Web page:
There’s no cut-and-dried way to answer this question, but in reality, it depends on how fast you’re going to switch degrees. It took me four years of college and two years of graduate school to complete my B.A in English, and during that time, I had to take a few classes in creative writing as well. But in my first year of teaching, I only had to assign one creative writing class, while language arts classes continued to pile up.
Here, you’ll learn the ins and outs of becoming a creative writer, including guidelines on how long you should teach the subject before you switch over to teaching creative writing. And since this is a constantly evolving field, you’ll also learn about the most recent trends and technologies that have shaped the industry and how technology is enabling a new generation of writers to flourish.
The Evolution Of Creative Writing
Let’s begin at the beginning, shall we? According to the the American Association of Advertising Agencies (4A’s) 2017 Creative
Writing in Advertising Report, as of 2017, 13.3% of the American workforce was classified as creative writers, and the employment outlook for this group looks promising. In the report, the association states that the demand for creative writers is expected to grow 20% by 2022.
Back in the day, creative writing was considered a bit of a joke. The thinking went something like this: If you can’t express yourself through literature or song, how else are you going to find the creativity you need to make something worthwhile? But as with any good joke, there’s oftentimes more than one angle to it. In reality, creative writing is no longer a joke; it’s a full-fledged degree with a rapidly growing number of accredited institutions offering undergraduate and graduate programs. As a result, more and more people are finding themselves with a creative writing degree and job prospects that reflect that. At the same time, the requirements to earn a professional degree in creative writing have all but disappeared, leaving ample room for anyone with even a high school diploma to pursue this field.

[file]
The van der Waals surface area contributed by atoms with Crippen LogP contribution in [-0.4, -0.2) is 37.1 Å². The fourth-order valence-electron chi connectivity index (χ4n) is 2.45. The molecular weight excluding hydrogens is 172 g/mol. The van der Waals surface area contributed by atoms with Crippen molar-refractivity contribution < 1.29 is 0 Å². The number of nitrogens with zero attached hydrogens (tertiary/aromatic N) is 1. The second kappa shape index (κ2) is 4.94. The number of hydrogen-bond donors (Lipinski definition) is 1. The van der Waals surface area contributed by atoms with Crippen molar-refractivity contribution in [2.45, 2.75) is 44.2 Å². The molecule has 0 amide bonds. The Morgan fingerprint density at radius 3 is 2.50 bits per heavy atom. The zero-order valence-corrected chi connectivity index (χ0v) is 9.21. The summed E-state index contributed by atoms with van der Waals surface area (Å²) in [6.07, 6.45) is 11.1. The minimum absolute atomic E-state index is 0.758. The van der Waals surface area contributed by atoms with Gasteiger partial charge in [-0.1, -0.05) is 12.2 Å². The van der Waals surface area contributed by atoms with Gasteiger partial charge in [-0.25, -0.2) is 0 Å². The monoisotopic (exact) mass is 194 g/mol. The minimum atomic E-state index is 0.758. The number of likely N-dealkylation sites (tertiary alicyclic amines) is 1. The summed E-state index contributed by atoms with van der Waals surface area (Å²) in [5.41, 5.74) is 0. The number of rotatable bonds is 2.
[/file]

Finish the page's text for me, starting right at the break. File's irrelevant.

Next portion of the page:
Let’s take a trip back in time to the early 1900s, when writing, whether it be fiction or nonfiction, was considered to be just another form of communication. Between news reports, social media, and other forms of digital communication, everyone had a voice, and if you couldn’t express yourself efficiently through a keyboard, you could find another way to get your message across.
Then, during the Second World War, the demand for stories, essays, and poetry exponentially increased. Soldiers needed to tell their stories, but they also needed help processing what they had seen and experienced, and the demand for therapists and counselors grew, as did the need for organizations like the Red Cross and the YMCA to provide services for the troops. Creative writing became a form of self-therapy for many, and it continues to be today. More and more people are finding that a creative writing degree provides them with the tools to express themselves, work through their problems, and find a way to be their best selves. As a result, the demand for creative writing courses and degrees continues to climb.
The Rise Of The Hybrid Writer
In today’s world, a hybrid writer is someone who combines his or her writing skills with various other media, such as marketing, design, or photography. The ability to blend those various skills into a single, cohesive piece is extremely valuable, and it’s a skill that takes some training. One of the biggest challenges that come with being a hybrid writer is establishing yourself as an expert in a certain field while still being considered a generalist.
For example, if I’ve written a blog post about fashion, but I also happen to be a pretty good photographer, will my viewers consider me an expert in both areas or just the writer? While we’re all capable of learning new things, it’s a requirement of a hybrid writer that he or she knows how to combine those various areas of knowledge into a single piece, and for that, you need to be practicing.
The takeaway from all of this is that if you’re considering a career in creative writing, you need to have a clear picture of what you’re getting into. It may take some time for the industry to catch up to your expectations, but you can be sure that it will. Nowadays, being a writer is not a joke; it’s a recognized profession with plenty of opportunities and all the required training to make you industry-ready. If you’re thinking about becoming a creative writer, why not? It never goes out of fashion.